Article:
30-10-08, 06:24 PM
Ive had a 96 SE a year now, and had the usual repairs. (belt and pulleys, alternator, brakes, seat motors, cabin air sensor)
Now I have to crank it 10-15 seconds before it catches. I think the fuel line check valve is bad, and I need to cut a hole in the rear floor under the seat to acess the valve from above the gas tank.
Long ago I saw a thread on this forum by someone who posted pictures. Can someone point me to this thread I need to know the location in the rear floor where to cut a hole.
I assume it's the fuel return line check valve that is leaking. Any hints or links to how to do this?
1996 Saab 900SE
1998 Audi 2.8 quattro
1992 Cadillac Allante
2007 Dodge dakota xlt
2008 Honda civic
1977 Honda gl1000
1966 Honda ct90
2008 Shoes size10
Eric in Lockport, N.Y.
30-10-08, 11:22 PM
31-10-08, 12:21 AM
Why do you think it that a check valve is causing a long crank time( I agree that it could) and more particularly why do you think the problem is caused by the return check valve( I wouldn't suspect that valve so much as the other) . I suppose there are a number of other possible causes of long crank time. Shouldn't you make some tests of fuel pressure and pressure retention before you go any further?
31-10-08, 12:29 AM
I have to agree with John here, there are many other possible issues like the wrong spark plugs are used, a clogged fuel filter or a clogged prefilter on the fuel pump itself. A sticky Evap valve may cause that too. Start by checking the fuel pressure before starting up. Does the car startup easily if you turn it off and restart just moments after it catches the first time?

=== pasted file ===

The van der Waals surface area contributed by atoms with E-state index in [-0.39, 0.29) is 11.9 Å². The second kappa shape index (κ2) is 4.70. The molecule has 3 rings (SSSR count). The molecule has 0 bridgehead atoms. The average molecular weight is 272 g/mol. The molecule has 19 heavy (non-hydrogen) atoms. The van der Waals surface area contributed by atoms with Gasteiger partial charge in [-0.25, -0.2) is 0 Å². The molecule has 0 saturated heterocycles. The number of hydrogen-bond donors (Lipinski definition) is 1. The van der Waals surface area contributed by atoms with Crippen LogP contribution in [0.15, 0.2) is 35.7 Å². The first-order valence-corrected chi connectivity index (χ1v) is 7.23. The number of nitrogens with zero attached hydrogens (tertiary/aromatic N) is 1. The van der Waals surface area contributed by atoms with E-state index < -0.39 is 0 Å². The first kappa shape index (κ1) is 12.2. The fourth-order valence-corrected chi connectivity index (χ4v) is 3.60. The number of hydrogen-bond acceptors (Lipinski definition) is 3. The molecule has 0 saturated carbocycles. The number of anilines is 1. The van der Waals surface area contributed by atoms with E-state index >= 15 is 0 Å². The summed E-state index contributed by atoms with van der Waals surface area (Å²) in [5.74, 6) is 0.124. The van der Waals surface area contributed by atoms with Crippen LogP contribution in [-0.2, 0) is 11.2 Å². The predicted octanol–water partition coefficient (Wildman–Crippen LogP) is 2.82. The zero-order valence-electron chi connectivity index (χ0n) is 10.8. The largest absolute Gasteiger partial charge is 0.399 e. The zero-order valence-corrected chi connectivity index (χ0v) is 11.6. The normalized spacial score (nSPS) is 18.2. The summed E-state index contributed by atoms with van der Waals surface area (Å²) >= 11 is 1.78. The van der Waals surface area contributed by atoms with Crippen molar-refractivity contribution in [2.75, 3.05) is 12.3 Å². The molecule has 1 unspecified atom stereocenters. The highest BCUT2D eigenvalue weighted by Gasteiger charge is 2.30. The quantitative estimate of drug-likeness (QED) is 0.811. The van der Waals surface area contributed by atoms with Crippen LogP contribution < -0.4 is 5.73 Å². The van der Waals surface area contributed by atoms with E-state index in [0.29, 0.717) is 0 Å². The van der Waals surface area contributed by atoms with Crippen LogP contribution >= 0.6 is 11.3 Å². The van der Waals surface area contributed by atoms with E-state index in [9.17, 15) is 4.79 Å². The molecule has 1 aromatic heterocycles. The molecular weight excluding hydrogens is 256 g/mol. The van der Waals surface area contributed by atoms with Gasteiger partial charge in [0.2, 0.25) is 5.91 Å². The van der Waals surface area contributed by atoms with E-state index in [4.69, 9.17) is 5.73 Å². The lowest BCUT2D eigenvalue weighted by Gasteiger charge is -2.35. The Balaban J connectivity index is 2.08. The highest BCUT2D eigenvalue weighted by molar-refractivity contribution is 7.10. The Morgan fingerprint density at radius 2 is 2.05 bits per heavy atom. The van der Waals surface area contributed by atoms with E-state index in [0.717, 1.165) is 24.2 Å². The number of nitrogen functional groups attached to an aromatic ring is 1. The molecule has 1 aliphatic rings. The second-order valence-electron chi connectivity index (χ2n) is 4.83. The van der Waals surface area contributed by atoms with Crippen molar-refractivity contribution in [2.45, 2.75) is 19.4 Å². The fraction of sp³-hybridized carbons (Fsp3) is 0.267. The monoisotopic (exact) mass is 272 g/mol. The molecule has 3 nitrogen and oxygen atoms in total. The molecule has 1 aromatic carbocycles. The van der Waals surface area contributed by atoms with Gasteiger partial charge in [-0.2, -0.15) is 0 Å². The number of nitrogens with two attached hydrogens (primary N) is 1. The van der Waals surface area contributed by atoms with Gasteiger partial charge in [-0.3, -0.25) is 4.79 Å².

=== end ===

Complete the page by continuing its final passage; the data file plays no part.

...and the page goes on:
You never mentioned if the car is a 4 cyl or 6
31-10-08, 07:58 PM
thanks. the car is a 96 900se 2.0L turbo. this happens if the car sits overnight or longer and its cold. after that it'll start all day
your right, I need to check the fuel pressure. is there a schrader valve somewhere?
31-10-08, 10:50 PM
No, sadly, the 4 cyl cars don't have a Schrader valve altho the 6cyl cars do.
I am not familiar with the 4cyl cars, but among the "special tools" is an adaptor available from Kent-Moore ( 1-800 345-2233). One member reported that he cobbled up his own adaptor, altho he didn't go into any details. Perhaps someone reading this can help,or perhaps you can do it. You need to "T" into the system between the fuel rail and the fuel pressure regulator, with the fuel gauge connected to the tee, but not interfering with the flow of fuel.Or perhaps it would be more convenient to T into the other end of the rail where it connects to the fuel supply line. The controlled pressure zone begins at the pump and ends at the fuel pressure regulator. After the fuel passes thru the fuel pressure regulator it is carried by the return line to the return check valve and the fuel tank. The return line check valve is not in the controlled pressure part the fuel supply system.
When you are cranking the engine, the fuel pressure should rise almost instantaneously to about 45 lbs/sq. in. and hold at that pressure until you stop cranking or the engine is shut down. When the engine is shut down or you stop cranking the fuel pump stops, of course. After a shutdown period of
30 min. the pressure should be between 45 lb. and about 22 lbs.
If when you are cranking the fuel pressure rises very quickly to about 45 lbs and holds there while you are cranking then I think fuel pressure is not the cause of your long crank times.